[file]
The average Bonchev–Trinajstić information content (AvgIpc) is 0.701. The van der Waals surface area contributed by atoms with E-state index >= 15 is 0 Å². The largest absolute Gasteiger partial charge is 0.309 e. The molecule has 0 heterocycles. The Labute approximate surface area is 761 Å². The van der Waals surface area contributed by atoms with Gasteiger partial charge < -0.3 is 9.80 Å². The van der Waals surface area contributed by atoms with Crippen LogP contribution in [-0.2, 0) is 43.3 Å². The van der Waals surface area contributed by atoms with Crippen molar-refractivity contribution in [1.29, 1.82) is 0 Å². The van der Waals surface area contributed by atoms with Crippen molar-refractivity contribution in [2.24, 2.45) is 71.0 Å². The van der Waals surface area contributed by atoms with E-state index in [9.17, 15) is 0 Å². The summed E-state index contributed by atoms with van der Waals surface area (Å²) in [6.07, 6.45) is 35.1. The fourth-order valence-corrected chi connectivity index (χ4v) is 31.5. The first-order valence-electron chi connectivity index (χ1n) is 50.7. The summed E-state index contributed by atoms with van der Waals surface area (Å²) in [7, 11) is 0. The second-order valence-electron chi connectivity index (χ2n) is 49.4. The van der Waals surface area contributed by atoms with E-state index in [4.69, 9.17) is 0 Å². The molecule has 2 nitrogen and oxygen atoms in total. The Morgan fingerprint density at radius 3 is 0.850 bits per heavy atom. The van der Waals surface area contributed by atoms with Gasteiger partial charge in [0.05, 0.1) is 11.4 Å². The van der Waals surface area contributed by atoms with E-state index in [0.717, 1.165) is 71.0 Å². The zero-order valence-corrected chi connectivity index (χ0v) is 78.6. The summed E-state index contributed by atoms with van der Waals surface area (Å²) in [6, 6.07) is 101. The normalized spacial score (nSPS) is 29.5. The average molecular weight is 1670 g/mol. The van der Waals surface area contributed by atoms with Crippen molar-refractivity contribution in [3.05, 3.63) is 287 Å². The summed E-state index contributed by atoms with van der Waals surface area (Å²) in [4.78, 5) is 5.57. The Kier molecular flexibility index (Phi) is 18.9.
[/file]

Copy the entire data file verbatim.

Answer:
The average Bonchev–Trinajstić information content (AvgIpc) is 0.701. The van der Waals surface area contributed by atoms with E-state index >= 15 is 0 Å². The largest absolute Gasteiger partial charge is 0.309 e. The molecule has 0 heterocycles. The Labute approximate surface area is 761 Å². The van der Waals surface area contributed by atoms with Gasteiger partial charge < -0.3 is 9.80 Å². The van der Waals surface area contributed by atoms with Crippen LogP contribution in [-0.2, 0) is 43.3 Å². The van der Waals surface area contributed by atoms with Crippen molar-refractivity contribution in [1.29, 1.82) is 0 Å². The van der Waals surface area contributed by atoms with Crippen molar-refractivity contribution in [2.24, 2.45) is 71.0 Å². The van der Waals surface area contributed by atoms with E-state index in [9.17, 15) is 0 Å². The summed E-state index contributed by atoms with van der Waals surface area (Å²) in [6.07, 6.45) is 35.1. The fourth-order valence-corrected chi connectivity index (χ4v) is 31.5. The first-order valence-electron chi connectivity index (χ1n) is 50.7. The summed E-state index contributed by atoms with van der Waals surface area (Å²) in [7, 11) is 0. The second-order valence-electron chi connectivity index (χ2n) is 49.4. The van der Waals surface area contributed by atoms with E-state index in [4.69, 9.17) is 0 Å². The molecule has 2 nitrogen and oxygen atoms in total. The Morgan fingerprint density at radius 3 is 0.850 bits per heavy atom. The van der Waals surface area contributed by atoms with Gasteiger partial charge in [0.05, 0.1) is 11.4 Å². The van der Waals surface area contributed by atoms with E-state index in [0.717, 1.165) is 71.0 Å². The zero-order valence-corrected chi connectivity index (χ0v) is 78.6. The summed E-state index contributed by atoms with van der Waals surface area (Å²) in [6, 6.07) is 101. The normalized spacial score (nSPS) is 29.5. The average molecular weight is 1670 g/mol. The van der Waals surface area contributed by atoms with Crippen molar-refractivity contribution in [3.05, 3.63) is 287 Å². The summed E-state index contributed by atoms with van der Waals surface area (Å²) in [4.78, 5) is 5.57. The Kier molecular flexibility index (Phi) is 18.9.